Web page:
It’s easy to ignore a sticky sliding door in the winter when you aren’t using your patio much, but when the weather starts to warm up and you’ll be using your slider more often, making sure it’s functioning properly will ease a lot of frustration around the house.

Professional Patio Door Replacement

There comes a point where a sliding glass door is beyond a good cleaning. If it feels like you’ve completed all of the steps above, but to no avail, it could be time to call your local glass shop for a sliding glass door repair or replacement. The professionals at Budget Glass in Nanaimo can help with your patio door repair and replacement needs. Learn more about our sliding glass door installation services, and then give us a call at (250) 758-3374 if you have any questions, or schedule an appointment online.

 

25 Feb 2019

Ins and Outs of Cleaning Exterior Screens

Cleaning exterior screens is often one of those chores that just gets pushed to the very bottom of the to-do list. While screens work hard for us, there are plenty of household chores that get priority, and your time is valuable. So why bother with cleaning exterior screens? Do they even need cleaning? While it can seem like a small, frustrating task, it can make a difference to your home. Questions? We’ve got answers.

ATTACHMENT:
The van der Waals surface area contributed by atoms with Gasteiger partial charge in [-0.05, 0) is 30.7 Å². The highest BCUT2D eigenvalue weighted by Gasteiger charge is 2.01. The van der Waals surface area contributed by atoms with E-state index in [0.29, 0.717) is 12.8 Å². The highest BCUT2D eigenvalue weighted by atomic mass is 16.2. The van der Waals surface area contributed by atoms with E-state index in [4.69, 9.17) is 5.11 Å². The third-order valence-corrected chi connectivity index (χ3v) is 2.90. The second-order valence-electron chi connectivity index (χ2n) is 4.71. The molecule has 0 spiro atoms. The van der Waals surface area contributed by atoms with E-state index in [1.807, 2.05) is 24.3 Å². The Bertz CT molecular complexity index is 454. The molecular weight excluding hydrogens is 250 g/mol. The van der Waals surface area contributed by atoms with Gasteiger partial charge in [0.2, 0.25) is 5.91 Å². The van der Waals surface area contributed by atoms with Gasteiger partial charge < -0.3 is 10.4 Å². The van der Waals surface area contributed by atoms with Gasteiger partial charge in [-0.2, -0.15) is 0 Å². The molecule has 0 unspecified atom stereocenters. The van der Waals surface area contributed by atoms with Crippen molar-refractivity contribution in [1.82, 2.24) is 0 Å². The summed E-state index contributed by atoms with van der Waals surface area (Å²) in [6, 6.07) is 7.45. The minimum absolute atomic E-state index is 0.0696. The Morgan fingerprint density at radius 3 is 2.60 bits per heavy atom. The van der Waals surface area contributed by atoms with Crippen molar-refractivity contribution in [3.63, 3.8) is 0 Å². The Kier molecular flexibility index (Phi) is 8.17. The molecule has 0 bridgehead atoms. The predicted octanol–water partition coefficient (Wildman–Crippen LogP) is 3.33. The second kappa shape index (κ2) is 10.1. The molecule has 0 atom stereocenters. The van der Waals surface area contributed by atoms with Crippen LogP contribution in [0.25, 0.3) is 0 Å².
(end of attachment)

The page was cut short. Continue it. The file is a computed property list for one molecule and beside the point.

“Should I bother cleaning exterior screens?”

The short answer is yes! It might be surprising, but dirty screens will have a shorter lifespan. Since screens act as a barrier, there’s a whole host of outdoor particles that can degrade the fibres once they get stuck to the screen. Salt from ocean air is one example of this. If you’re living on the West Coast, this will be an important one! Cleaning exterior screens can reduce how often you’ll need to replace them.

Keep your windows looking great while keeping the bugs away with tidy screens!

“What else can cleaning exterior screens do for me?”

Aside from protecting your investment, cleaning exterior screens does several other things for you. Perhaps one of the most notable is improving your air quality. Opening your windows for some “fresh” air doesn’t help much if that air has to go through a dirty screen full of dust and pollen. Screens can also be home to mould build-up, especially when they’re regularly exposed to moisture. All of these things will be headed straight into your home with even the slightest breeze. Cleaning exterior screens will help improve the air you’re breathing by preventing these particles from coming inside.

Another reason to clean: a better view! Regularly removing dirt and debris will make your screen seem less noticeable when you are looking out of your windows.

Clean screens give you a better view!